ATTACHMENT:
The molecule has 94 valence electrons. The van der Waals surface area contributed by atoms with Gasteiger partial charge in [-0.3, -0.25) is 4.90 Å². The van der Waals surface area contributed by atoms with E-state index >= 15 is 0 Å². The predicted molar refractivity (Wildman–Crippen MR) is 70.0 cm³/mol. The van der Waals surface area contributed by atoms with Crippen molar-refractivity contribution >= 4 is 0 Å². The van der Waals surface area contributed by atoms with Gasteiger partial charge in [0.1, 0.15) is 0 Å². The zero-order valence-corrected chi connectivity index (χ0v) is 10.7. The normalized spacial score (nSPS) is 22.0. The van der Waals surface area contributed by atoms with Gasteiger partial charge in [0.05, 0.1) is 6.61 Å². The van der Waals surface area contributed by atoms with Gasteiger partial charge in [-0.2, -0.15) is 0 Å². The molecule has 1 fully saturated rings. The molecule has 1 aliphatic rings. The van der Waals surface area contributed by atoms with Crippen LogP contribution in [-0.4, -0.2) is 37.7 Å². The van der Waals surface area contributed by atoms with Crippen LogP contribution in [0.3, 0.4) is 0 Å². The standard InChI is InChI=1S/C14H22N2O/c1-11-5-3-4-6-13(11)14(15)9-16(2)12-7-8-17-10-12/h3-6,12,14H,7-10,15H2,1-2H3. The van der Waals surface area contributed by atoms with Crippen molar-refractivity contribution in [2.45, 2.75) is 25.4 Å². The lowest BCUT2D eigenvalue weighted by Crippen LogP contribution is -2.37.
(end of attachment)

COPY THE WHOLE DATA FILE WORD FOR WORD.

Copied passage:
The molecule has 94 valence electrons. The van der Waals surface area contributed by atoms with Gasteiger partial charge in [-0.3, -0.25) is 4.90 Å². The van der Waals surface area contributed by atoms with E-state index >= 15 is 0 Å². The predicted molar refractivity (Wildman–Crippen MR) is 70.0 cm³/mol. The van der Waals surface area contributed by atoms with Crippen molar-refractivity contribution >= 4 is 0 Å². The van der Waals surface area contributed by atoms with Gasteiger partial charge in [0.1, 0.15) is 0 Å². The zero-order valence-corrected chi connectivity index (χ0v) is 10.7. The normalized spacial score (nSPS) is 22.0. The van der Waals surface area contributed by atoms with Gasteiger partial charge in [0.05, 0.1) is 6.61 Å². The van der Waals surface area contributed by atoms with Gasteiger partial charge in [-0.2, -0.15) is 0 Å². The molecule has 1 fully saturated rings. The molecule has 1 aliphatic rings. The van der Waals surface area contributed by atoms with Crippen LogP contribution in [-0.4, -0.2) is 37.7 Å². The van der Waals surface area contributed by atoms with Crippen LogP contribution in [0.3, 0.4) is 0 Å². The standard InChI is InChI=1S/C14H22N2O/c1-11-5-3-4-6-13(11)14(15)9-16(2)12-7-8-17-10-12/h3-6,12,14H,7-10,15H2,1-2H3. The van der Waals surface area contributed by atoms with Crippen molar-refractivity contribution in [2.45, 2.75) is 25.4 Å². The lowest BCUT2D eigenvalue weighted by Crippen LogP contribution is -2.37.